Afterwards, due to his professional expertise, he was invited to work at the construction of blast furnace No. 6, and participated in its installation, implementation and commissioning. He was awarded the Hero of Socialist Labour title in 1971.

27 october
Rebuilding blast furnace No. 2

In 1951 the workers of the blast furnace shop entered a socialist competition for reaching projected production capacity ahead of schedule. Six months later, the second 1,000 cbm blast furnace produced its first pig iron. The Technical Training Department headed by I. Ivanisov trained blast furnace keepers, gas watchmen and track-scale operators to service BF-2.

By the end of the year two blast furnaces produced 780–800 tonnes of pig iron daily, nearing their design capacity.

The plant’s workers were honoured with government awards for their achievement in restoration of NLMZ. Seven steelworkers earned the highest distinction – the Order of Lenin. Among them were S. Krushinsky and N. Sochnev, blast furnace shop foremen. Sochnev was the first in Lipetsk Region to be awarded the Hero of Socialist Labour title later in 1958.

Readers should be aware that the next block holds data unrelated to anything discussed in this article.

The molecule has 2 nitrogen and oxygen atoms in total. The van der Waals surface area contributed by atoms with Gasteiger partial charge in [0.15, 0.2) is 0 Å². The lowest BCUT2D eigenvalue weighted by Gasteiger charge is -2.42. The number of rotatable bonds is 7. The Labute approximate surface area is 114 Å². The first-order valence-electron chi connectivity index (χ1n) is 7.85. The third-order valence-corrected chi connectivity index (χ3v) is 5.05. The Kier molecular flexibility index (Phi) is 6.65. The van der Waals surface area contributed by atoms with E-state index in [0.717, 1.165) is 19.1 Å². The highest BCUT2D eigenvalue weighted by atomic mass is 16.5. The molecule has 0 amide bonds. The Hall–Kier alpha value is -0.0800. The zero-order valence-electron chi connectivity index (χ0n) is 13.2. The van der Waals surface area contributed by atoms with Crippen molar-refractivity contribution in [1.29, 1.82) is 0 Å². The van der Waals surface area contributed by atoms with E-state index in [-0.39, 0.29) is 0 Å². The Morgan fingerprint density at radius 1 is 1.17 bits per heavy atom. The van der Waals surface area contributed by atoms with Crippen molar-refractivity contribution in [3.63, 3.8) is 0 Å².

Sochnev, Krushinsky and Ivanisov participated in the commissioning of the first blast furnace and production of the first pig iron at NLMZ in 1934.

The personnel of the Studenovskoye Mining Administration decided to raise flux production to 1,200,000 tonnes in 1952.

21 september
Stakhanovite steelmaking

In 1952 the Council of Ministers of the USSR decided to construct manufacturing shops at NLMZ.

The socialist competition became more intense at the plant after the war.

The employees worked hard to stay ahead of schedule fulfilling their production programme and improve their performance in terms of quality. The first half-year target was outstripped by 32%. Hundreds of tonnes of high grade pig iron were produced above target. The effective volume utilisation factor for one of the blast furnaces was brought up to 1.07 versus the projected 1.12 . Fast metal working techniques were widely implemented at the machine shop.

The performance of the labour productivity plan was exceeded by 8.1% in 11 months thanks to functional improvements in mechanisms and machines, mechanisation of labour-intensive processes, better work organisation and production management.